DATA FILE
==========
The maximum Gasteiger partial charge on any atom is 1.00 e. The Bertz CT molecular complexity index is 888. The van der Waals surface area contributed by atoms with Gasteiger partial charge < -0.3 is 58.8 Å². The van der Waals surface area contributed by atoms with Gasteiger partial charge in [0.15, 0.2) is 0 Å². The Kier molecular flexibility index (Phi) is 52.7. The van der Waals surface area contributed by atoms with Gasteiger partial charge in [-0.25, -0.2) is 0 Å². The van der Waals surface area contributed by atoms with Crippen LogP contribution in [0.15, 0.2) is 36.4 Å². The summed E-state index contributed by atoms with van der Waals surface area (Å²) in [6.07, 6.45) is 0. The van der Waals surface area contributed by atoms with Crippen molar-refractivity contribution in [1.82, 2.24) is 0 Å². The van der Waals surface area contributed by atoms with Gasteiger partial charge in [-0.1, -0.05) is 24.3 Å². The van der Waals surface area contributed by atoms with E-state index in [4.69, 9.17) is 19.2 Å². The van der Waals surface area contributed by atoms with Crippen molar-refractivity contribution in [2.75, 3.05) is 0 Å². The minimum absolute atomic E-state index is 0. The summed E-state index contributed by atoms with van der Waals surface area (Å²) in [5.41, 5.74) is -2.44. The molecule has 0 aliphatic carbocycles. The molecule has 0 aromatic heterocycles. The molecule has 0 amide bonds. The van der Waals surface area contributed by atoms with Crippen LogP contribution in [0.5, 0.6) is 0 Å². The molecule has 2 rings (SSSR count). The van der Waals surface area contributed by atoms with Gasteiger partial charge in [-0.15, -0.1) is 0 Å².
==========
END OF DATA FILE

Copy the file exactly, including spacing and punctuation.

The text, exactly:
The maximum Gasteiger partial charge on any atom is 1.00 e. The Bertz CT molecular complexity index is 888. The van der Waals surface area contributed by atoms with Gasteiger partial charge < -0.3 is 58.8 Å². The van der Waals surface area contributed by atoms with Gasteiger partial charge in [0.15, 0.2) is 0 Å². The Kier molecular flexibility index (Phi) is 52.7. The van der Waals surface area contributed by atoms with Gasteiger partial charge in [-0.25, -0.2) is 0 Å². The van der Waals surface area contributed by atoms with Crippen LogP contribution in [0.15, 0.2) is 36.4 Å². The summed E-state index contributed by atoms with van der Waals surface area (Å²) in [6.07, 6.45) is 0. The van der Waals surface area contributed by atoms with Crippen molar-refractivity contribution in [1.82, 2.24) is 0 Å². The van der Waals surface area contributed by atoms with Gasteiger partial charge in [-0.1, -0.05) is 24.3 Å². The van der Waals surface area contributed by atoms with E-state index in [4.69, 9.17) is 19.2 Å². The van der Waals surface area contributed by atoms with Crippen molar-refractivity contribution in [2.75, 3.05) is 0 Å². The minimum absolute atomic E-state index is 0. The summed E-state index contributed by atoms with van der Waals surface area (Å²) in [5.41, 5.74) is -2.44. The molecule has 0 aliphatic carbocycles. The molecule has 0 aromatic heterocycles. The molecule has 0 amide bonds. The van der Waals surface area contributed by atoms with Crippen LogP contribution in [0.5, 0.6) is 0 Å². The molecule has 2 rings (SSSR count). The van der Waals surface area contributed by atoms with Gasteiger partial charge in [-0.15, -0.1) is 0 Å².